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Feeding the other : whiteness, privilege, and neoliberal stigma in food pantries

Author: Rebecca De Souza
Publisher: Cambridge : MIT Press, [2019]
Series: Food, health, and the environment.
Edition/Format:   eBook : Document : EnglishView all editions and formats
Summary:
How food pantries stigmatize their clients through a discourse that emphasizes hard work, self help, and economic productivity rather than food justice and equity. The United States has one of the highest rates of hunger and food insecurity in the industrialized world, with poor households, single parents, and communities of color disproportionately affected. Food pantries--run by charitable and faith-based  Read more...
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Genre/Form: Electronic books
Case studies
Additional Physical Format: Print version:
De Souza, Rebecca, author.
Feeding the other
(DLC) 2018036775
(OCoLC)1049576368
Material Type: Document, Internet resource
Document Type: Internet Resource, Computer File
All Authors / Contributors: Rebecca De Souza
ISBN: 9780262352789 0262352788
OCLC Number: 1082365019
Description: 1 online resource (312 pages).
Contents: Intro; Contents; Series Foreword; Acknowledgments; 1 Introduction: Neoliberal Stigma, Food Pantries, and an Unjust Food System; What Is This Book About?; Neoliberal Stigma; Food, Discourse, and the Political Economy of Stigma; The Entrepreneurialism of Hunger Solutions; A Deer Caught in the Headlights; The Study; Reflexivity in the Research Process; Of Sacred Cows and Trigger Warnings; A Note about Interpretation; The Place; Defining Hunger and Food Insecurity; An Unjust Food System; Legal Entitlements and Entitlement Failure; Industrial Surplus Food; Poverty Governance and SNAP Fraud Dominant Hunger NarrativesHunger in an International Context; The Problem with Charity; Rights-­Based Perspectives; Chapter Overview; The Hope: Food Pantries as Allies in Shifting the Narrative; 2 Key Conceptual Themes; "People Who Do Not Want to Work and Will Not Work"; Stigma and the Political Economy of Stigma; Ideological Formations, Discursive Practices, and Discursive Erasures; Neoliberalism; The Stigma of Poverty and Welfare; Intersectionality: Race, Gender, and Whiteness; Religion and Faith-­Based Organizing; Conclusion; 3 Voices of Hunger: Making the Invisible Visible Goal of the ChapterThe Livelihood Toggle: "You Can't Really Survive on Minimum Wage"; Caring for Children and Grandchildren; Hunger Is Not Just about Nutrition; Jumping through Hoops; Trauma; Violet: "I Don't Know What Kind of Disorder I've Got"; The "Buffering Effect" of Social Support; Volunteerism, Not Activism; Conclusion; Policy and Practical Implications; 4 The "Good White Women" at the Chum Food Shelf; Goal of the Chapter; Contradictory Discourses at Chum; Institutional Pressures; "Good (White) Women, Basically"; Reaching Out and Breaking the Rules; White Fragility The Hardworking, the Regulars, and Discourses of SuspicionA Discourse of Hopelessness; Conclusion; Implications for Practice and Policy; 5 Spiritual Entrepreneurs at Ruby's Pantry; Ruby's Pantry-­Duluth; Goal of the Chapter; Hard Work at the Thursday Distribution; RP: A Ministry for the Body and Soul; Fracturing of Conservative Christian Ideology at RP-­Duluth; Fun and Festive!; "A Hand Up, Not a Hand Out"; Food Surplus and Cost Explained through Spirituality; Poverty Governance at RP; Conclusion; Implications for Policy and Practice; 6 A Culture of Suspicion: Making the Invisible Visible Goal of the ChapterScarcity Model at the Food Pantry; Reluctant to Complain; Cadillacs and Lincolns: Making Favorable Comparisons; Constructing "Us and Them" at RP; Denouncing "Them"; Suspicious Skin; "White Folks Used to Whip Black People, and ... Now They're Living Together"; Conclusion; Implications for Practice and Policy; 7 Health Citizens: Choosing Good Food amid Scarcity; Goal of the Chapter; Quantity and Quality of Food at Chum and RP; Meanings of Good Food; People of Color and the Long Arc of Food Injustice; In Context: Good Food Is Safe Food; In Context: Good Food Is "Fancy Food"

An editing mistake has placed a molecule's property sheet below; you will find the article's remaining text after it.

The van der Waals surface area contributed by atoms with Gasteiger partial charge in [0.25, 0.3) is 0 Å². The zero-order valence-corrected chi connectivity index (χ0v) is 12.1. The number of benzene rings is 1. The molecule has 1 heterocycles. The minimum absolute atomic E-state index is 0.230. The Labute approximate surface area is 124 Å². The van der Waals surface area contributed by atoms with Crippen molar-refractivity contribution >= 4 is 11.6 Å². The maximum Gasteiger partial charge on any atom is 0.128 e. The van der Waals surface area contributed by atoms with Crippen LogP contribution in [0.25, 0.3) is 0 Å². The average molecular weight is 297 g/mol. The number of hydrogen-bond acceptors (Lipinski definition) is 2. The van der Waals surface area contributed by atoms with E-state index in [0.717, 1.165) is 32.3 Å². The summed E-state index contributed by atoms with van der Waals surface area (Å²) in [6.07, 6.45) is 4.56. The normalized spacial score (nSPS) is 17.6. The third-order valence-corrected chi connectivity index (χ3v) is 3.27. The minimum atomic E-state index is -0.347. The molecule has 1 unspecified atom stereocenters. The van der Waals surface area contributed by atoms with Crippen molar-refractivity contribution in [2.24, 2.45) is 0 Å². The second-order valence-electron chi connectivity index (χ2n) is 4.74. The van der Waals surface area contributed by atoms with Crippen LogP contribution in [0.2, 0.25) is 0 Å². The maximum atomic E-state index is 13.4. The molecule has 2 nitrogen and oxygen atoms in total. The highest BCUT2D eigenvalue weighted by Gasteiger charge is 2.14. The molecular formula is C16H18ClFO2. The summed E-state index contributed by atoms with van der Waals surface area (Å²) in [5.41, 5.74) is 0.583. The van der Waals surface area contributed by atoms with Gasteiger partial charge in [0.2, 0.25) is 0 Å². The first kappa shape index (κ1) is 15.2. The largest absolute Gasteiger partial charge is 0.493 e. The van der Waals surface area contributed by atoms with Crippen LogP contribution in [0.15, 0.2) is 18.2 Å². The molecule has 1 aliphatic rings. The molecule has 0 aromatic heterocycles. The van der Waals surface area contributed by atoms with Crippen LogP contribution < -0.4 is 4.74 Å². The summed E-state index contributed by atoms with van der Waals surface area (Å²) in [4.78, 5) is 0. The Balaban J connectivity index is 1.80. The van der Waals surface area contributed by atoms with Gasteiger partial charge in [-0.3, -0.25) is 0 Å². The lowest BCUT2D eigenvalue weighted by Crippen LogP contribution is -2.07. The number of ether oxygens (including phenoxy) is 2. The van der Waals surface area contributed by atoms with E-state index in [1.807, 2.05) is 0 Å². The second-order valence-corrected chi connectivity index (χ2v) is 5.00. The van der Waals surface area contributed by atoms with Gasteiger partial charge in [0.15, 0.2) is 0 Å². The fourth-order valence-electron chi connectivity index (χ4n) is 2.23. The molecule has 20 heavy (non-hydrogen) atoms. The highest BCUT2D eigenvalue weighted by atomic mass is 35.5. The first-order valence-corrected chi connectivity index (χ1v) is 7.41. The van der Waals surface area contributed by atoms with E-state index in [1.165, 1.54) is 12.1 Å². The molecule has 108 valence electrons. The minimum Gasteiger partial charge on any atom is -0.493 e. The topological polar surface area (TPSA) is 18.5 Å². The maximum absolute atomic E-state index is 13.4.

Series Title: Food, health, and the environment.
Responsibility: Rebecca de Souza.

Abstract:

How food pantries stigmatize their clients through a discourse that emphasizes hard work, self help, and economic productivity rather than food justice and equity.  Read more...

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